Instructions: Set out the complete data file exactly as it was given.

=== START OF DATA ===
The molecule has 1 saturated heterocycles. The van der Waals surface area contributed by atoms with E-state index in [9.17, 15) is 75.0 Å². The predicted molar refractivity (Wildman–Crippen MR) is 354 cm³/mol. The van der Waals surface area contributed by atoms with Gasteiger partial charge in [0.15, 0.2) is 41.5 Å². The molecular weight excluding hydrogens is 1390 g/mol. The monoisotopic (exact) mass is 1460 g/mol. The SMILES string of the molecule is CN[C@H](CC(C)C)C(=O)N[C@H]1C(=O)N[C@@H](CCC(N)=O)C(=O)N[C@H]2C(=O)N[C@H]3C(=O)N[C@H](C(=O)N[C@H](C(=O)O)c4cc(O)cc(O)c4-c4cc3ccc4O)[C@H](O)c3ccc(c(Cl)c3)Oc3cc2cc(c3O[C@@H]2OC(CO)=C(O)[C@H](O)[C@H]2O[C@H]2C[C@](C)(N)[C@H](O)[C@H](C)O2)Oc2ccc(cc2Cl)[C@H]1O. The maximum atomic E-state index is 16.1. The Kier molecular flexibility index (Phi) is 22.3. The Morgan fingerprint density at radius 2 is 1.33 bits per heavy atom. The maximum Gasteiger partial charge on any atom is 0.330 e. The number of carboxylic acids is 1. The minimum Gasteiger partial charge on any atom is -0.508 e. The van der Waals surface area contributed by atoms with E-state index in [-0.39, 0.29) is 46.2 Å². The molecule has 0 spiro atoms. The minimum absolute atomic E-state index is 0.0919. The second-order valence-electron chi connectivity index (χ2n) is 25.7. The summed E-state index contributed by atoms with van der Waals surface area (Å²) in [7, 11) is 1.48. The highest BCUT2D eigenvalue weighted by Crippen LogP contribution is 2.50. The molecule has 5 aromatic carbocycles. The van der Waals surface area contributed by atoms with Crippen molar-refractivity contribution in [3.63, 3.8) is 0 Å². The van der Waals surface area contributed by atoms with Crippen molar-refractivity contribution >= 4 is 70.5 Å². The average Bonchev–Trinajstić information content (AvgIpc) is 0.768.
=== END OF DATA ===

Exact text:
The molecule has 1 saturated heterocycles. The van der Waals surface area contributed by atoms with E-state index in [9.17, 15) is 75.0 Å². The predicted molar refractivity (Wildman–Crippen MR) is 354 cm³/mol. The van der Waals surface area contributed by atoms with Gasteiger partial charge in [0.15, 0.2) is 41.5 Å². The molecular weight excluding hydrogens is 1390 g/mol. The monoisotopic (exact) mass is 1460 g/mol. The SMILES string of the molecule is CN[C@H](CC(C)C)C(=O)N[C@H]1C(=O)N[C@@H](CCC(N)=O)C(=O)N[C@H]2C(=O)N[C@H]3C(=O)N[C@H](C(=O)N[C@H](C(=O)O)c4cc(O)cc(O)c4-c4cc3ccc4O)[C@H](O)c3ccc(c(Cl)c3)Oc3cc2cc(c3O[C@@H]2OC(CO)=C(O)[C@H](O)[C@H]2O[C@H]2C[C@](C)(N)[C@H](O)[C@H](C)O2)Oc2ccc(cc2Cl)[C@H]1O. The maximum atomic E-state index is 16.1. The Kier molecular flexibility index (Phi) is 22.3. The Morgan fingerprint density at radius 2 is 1.33 bits per heavy atom. The maximum Gasteiger partial charge on any atom is 0.330 e. The number of carboxylic acids is 1. The minimum Gasteiger partial charge on any atom is -0.508 e. The van der Waals surface area contributed by atoms with E-state index in [-0.39, 0.29) is 46.2 Å². The molecule has 0 spiro atoms. The minimum absolute atomic E-state index is 0.0919. The second-order valence-electron chi connectivity index (χ2n) is 25.7. The summed E-state index contributed by atoms with van der Waals surface area (Å²) in [7, 11) is 1.48. The highest BCUT2D eigenvalue weighted by Crippen LogP contribution is 2.50. The molecule has 5 aromatic carbocycles. The van der Waals surface area contributed by atoms with Crippen molar-refractivity contribution in [3.63, 3.8) is 0 Å². The van der Waals surface area contributed by atoms with Crippen molar-refractivity contribution >= 4 is 70.5 Å². The average Bonchev–Trinajstić information content (AvgIpc) is 0.768.